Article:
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Title: Global alterations in areas of suitability for maize production from climate change and using a mechanistic species distribution model (CLIMEX)
Contributor(s): Ramirez Cabral, Nadiezhda Yakovleva Zitz (author); Kumar, Lalit  (author)orcid ; Shabani, Farzin  (author)
Publication Date: 2017
Open Access: Yes
DOI: 10.1038/s41598-017-05804-0Open Access Link
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Abstract: At the global level, maize is the third most important crop on the basis of harvested area. Given its importance, an assessment of the variation in regional climatic suitability under climate change is critical. CliMond 10′ data were used to model the potential current and future climate distribution of maize at the global level using the CLIMEX distribution model with climate data from two general circulation models, CSIRO-Mk3.0 and MIROC-H, assuming an A2 emissions scenario for 2050 and 2100. The change in area under future climate was analysed at continental level and for major maizeproducing countries of the world. Regions between the tropics of Cancer and Capricorn indicate the highest loss of climatic suitability, contrary to poleward regions that exhibit an increase of suitability. South America shows the highest loss of climatic suitability, followed by Africa and Oceania. Asia, Europe and North America exhibit an increase in climatic suitability. This study indicates that globally, large areas that are currently suitable for maize cultivation will suffer from heat and dry stresses that may constrain production. For the first time, a model was applied worldwide, allowing for a better understanding of areas that are suitable and that may remain suitable for maize.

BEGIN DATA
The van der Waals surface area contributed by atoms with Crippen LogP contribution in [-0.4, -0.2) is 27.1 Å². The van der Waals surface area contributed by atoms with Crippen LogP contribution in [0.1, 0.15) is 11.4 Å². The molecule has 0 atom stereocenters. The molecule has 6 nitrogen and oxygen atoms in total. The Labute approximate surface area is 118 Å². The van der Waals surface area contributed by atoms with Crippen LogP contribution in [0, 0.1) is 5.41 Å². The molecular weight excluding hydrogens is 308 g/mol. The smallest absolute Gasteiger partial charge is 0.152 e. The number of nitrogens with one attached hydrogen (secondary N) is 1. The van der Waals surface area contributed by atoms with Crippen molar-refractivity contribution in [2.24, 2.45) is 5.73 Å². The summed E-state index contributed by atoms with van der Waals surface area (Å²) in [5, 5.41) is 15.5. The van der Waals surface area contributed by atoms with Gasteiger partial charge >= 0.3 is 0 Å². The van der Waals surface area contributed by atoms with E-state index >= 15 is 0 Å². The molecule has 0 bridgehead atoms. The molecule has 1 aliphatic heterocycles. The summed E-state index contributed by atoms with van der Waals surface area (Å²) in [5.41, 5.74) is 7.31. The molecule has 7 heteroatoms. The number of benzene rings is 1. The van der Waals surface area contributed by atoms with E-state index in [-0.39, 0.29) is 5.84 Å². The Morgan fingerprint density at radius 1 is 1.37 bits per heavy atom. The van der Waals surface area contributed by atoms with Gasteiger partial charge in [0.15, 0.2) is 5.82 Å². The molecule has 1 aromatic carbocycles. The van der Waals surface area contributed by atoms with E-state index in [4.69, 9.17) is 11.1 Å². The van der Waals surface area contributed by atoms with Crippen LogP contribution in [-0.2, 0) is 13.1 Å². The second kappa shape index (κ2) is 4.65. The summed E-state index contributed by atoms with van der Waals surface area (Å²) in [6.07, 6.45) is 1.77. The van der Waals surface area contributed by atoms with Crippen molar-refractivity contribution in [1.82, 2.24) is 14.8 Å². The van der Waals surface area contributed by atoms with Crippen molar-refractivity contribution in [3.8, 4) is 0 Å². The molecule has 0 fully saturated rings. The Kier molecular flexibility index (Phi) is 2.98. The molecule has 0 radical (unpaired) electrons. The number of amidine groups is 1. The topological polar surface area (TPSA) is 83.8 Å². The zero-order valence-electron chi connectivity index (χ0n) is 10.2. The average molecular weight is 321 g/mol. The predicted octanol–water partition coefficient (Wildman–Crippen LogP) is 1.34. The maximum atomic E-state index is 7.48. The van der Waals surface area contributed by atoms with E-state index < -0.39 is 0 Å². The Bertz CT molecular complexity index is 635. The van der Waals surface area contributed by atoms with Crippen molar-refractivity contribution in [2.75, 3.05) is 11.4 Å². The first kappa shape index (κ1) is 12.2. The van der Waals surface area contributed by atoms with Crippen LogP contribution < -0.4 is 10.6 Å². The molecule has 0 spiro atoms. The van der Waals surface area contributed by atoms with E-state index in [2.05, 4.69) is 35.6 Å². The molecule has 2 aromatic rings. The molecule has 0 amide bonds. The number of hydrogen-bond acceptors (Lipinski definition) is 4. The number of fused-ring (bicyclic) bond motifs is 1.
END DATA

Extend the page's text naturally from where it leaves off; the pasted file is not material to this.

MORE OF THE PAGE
Publication Type: Journal Article
Source of Publication: Scientific Reports, 7(1), p. 1-13
Publisher: Nature Publishing Group
Place of Publication: United Kingdom
ISSN: 2045-2322
Field of Research (FOR): 070308 Crop and Pasture Protection (Pests, Diseases and Weeds)
050101 Ecological Impacts of Climate Change
090903 Geospatial Information Systems
Peer Reviewed: Yes
HERDC Category Description: C1 Refereed Article in a Scholarly Journal
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